Jeethu Joseph on 'Thambi', the Chinese remake of 'Drishyam' and Mohanlal's 'Ram'

Jeethu Joseph on the sets of 'Thambi'

Jeethu Joseph on the sets of 'Thambi'  

The filmmaker, who shot to fame with the Malayalam film 'Drishyam, discusses his love for writing mystery-thrillers

Jeethu Joseph is a busy man. He has been working tirelessly ever since Drishyam became what it is: a sensation. His first straight Bollywood movie, The Body, starring Emraan Hashmi and Rishi Kapoor, released last week. And this Friday, he returns to Tamil cinema with Thambi.

I call him on a day before the announcement of his next movie with Mohanlal titled Ram. “I’m not in a position to give myself a break,” he says, over the phone from Hyderabad, about working round the clock. “After Drishyam, I have been flooded with offers. In the last two months, I’ve been looking after the post-production work of two movies and the pre-production of Mohanlal’s movie. It was very stressful and I hope no filmmaker goes through this.”

It has been four years since Jeethu made Papanasam, the Tamil remake of Drishyam, and he says he was waiting for the “right subject” to make a comeback. He was occupied with the pre-production work of The Body when he was offered Thambi over a year ago.

Jeethu came much later into the picture since the premise and the primary cast were decided by the production house. “When I was told about Thambi, I thought I shouldn’t miss this project because it has an interesting script and a good combination in Jyothika and Karthi,” he says, adding, “Unlike The Body, which was a remake and there was no creativity in it, I had scope to create something new here.”

The write approach

For Jeethu, the basic construct of the movie comes first before the characters. He explains this by quoting Drishyam as an example. The idea for the Mohanlal-starrer originated in his mind sometime in 2002. It was germinating all the while and he eventually nurtured it in 2013.

“I was discussing the story with my friend and he said, ‘In such a situation, I don’t know whom to support.’ That gave a spark in me. What if such a complicated situation arrives in a family... who will the audience root for? That’s how I started writing Drishyam,” he says.

Jeethu Joseph on 'Thambi', the Chinese remake of 'Drishyam' and Mohanlal's 'Ram'

The process for Thambi was a new experience since he collaborated with other writers. Rensil D’Silva (of Rang De Basanti and Student of the Year fame) came up with the core premise. Jeethu says he worked on the screenplay with D’Silva and approached K Manikandan to “understand the sensibilities of Tamil audience” and help him with dialogues.

The process, Jeethu says, was a learning experience. “I enjoyed it because there was no ego clash. Everyone was open to suggestions and worked with an intention to write a good script,” says Jeethu.

At the surface level, what creates interest in Thambi is its casting, featuring names like Sathyaraj, Seetha, Sowcar Janaki (who returns to Tamil cinema after a brief hiatus), among others. Jeethu may not have had a say on the principal cast, but he was involved in finalising the rest of the actors. “Sathyaraj was a unanimous choice,” he tells me, “I know Sowcar Janaki amma and that she hasn’t done movies lately. We did brainstorm for Thambi and I can safely say that we pulled off a casting coup.”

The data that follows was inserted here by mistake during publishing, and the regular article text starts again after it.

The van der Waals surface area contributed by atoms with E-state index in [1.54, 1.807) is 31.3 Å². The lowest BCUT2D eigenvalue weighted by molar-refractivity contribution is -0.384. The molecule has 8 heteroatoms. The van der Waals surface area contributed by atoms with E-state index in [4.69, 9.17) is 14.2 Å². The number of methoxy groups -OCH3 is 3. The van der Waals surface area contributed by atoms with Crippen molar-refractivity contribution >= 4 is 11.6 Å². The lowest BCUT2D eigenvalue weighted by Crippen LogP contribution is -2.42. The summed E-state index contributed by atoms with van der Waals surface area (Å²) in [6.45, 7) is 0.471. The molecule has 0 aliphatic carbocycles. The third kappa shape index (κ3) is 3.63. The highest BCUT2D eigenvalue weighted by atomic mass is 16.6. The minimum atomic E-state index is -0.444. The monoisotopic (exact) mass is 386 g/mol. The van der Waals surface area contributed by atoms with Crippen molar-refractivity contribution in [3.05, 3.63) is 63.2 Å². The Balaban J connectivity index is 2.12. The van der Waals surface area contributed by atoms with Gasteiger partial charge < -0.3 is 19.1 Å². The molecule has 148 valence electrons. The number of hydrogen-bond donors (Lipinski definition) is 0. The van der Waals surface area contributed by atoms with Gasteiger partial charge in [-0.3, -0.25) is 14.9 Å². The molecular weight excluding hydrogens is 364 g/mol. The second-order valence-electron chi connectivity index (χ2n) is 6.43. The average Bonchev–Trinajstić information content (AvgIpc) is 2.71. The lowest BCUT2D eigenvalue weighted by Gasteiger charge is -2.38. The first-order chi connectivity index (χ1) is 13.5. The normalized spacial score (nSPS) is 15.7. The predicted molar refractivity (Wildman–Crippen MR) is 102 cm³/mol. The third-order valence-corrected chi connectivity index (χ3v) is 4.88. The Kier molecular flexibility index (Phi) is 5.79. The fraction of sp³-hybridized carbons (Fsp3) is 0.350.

Myriad emotions

The trailer for Thambi seems to suggest that it is a classic case of mistaken identity — wherein you have Karthi playing an imposter. Going by the looks of the trailer, the movie appears to be yet another mystery-thriller from Jeethu.

When asked about his obsession with thrillers, he says, “See, my main problem is the definition of ‘thriller’. I have done only one movie in that genre which is Memories.” There is a pregnant pause, after which he adds, “Okay, maybe Drishyam too. But Oozham and Aadhi were action movies. But somehow people think that these movies were also of the thriller genre.”

So, is it safe to assume that Thambi is an emotional drama? “Yes. It’s about a brother-sister relationship and has myriad emotions. You can say that it’s a family entertainer,” he says. Then quickly corrects himself: “There’s a bit of thriller element in it.”

A still from Thambi

A still from Thambi   | Photo Credit: special arrangement


I ask how he builds tension in his movies with regard to a specific scene in Drishyam, where a police officer comes to Mohanlal’s house for an enquiry. “You’re asking for my professional secret, which I won’t reveal,” he says with a laugh, “Honestly, every director is good at something, right? I have also done family dramas and comedies. It’s just that I gravitate more towards investigative thrillers because I grew up reading Agatha Christie and Sherlock Holmes.”

Crossing borders

This Friday is extra special for Jeethu Joseph. Not only because of Thambi hitting screens, but also because the Chinese version of Drishyam titled Sheep Without A Shepherd is releasing in China.

Drishyam is perhaps the first Indian movie to be officially remade in China, and Jeethu Joseph, is delighted. He says that the makers of Sheep Without A Shepherd watched the Hindi version and contacted its producers for remake rights, only to realise that it was a Malayalam movie. “We had a formal meeting and finalised the deal. I have been in touch with them ever since,” he adds.

Even after all these years, it is tempting to ask what it is about Drishyam that makes it tick at the ticket widow: “I think it’s the universality of the subject. At the end of the day, it all boils down to human emotions.”

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Printable version | Mar 29, 2020 9:58:53 AM |

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